3. That the defence of compensation was not relevant, seeing that it was alleged to have arisen, not between William Bell and Company, and James Bell as an individual, but between the former and a separate and third party, viz. James Bell and Company.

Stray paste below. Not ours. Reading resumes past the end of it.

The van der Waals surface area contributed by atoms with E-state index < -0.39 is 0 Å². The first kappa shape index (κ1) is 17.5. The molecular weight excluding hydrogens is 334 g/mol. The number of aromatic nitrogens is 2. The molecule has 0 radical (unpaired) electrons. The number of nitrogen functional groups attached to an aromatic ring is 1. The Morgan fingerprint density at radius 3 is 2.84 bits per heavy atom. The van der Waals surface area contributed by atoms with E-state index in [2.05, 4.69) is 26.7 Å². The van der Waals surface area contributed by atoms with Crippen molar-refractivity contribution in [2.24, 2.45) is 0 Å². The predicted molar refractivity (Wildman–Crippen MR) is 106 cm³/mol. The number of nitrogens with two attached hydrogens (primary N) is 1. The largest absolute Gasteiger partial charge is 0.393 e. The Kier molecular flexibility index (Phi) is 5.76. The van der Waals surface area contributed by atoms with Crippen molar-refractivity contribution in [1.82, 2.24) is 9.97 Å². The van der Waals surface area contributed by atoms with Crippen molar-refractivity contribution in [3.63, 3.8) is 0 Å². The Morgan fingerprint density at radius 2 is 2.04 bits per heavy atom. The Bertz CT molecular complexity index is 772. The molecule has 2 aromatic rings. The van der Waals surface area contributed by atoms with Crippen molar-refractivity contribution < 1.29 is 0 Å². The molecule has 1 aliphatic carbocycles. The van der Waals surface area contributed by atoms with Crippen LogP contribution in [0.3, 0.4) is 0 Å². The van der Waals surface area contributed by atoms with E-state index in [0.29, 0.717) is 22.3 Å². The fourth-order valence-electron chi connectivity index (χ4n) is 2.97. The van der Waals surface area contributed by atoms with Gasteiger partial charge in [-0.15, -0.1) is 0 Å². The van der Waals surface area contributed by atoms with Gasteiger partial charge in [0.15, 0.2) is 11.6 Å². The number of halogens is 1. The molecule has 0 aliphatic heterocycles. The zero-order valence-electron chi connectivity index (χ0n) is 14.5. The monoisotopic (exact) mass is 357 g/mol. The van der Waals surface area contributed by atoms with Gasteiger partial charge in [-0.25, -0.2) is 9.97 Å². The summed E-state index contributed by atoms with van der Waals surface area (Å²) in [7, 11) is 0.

Lord Gillies assoilzied the defenders; and the appellants having thereupon represented, Lord Bannatyne (who had come in place of his Lordship as Lord Ordinary) refused a representation, “in respect that, independent of the question, to what extent the defenders, as individual partners of Bell and Company, could be personally called to answer to Robert Bell, an individual member of that company, or to his representatives, for the supposed amount of his share in the hands of the company, that neither the company, nor they as partners thereof, to whatever extent they might be liable to account for such share to Robert Bell or his representatives, can be under any such responsibility to the pursuers as special legatees or creditors, further than an as they shall, as such, have used proper legal means for attaching and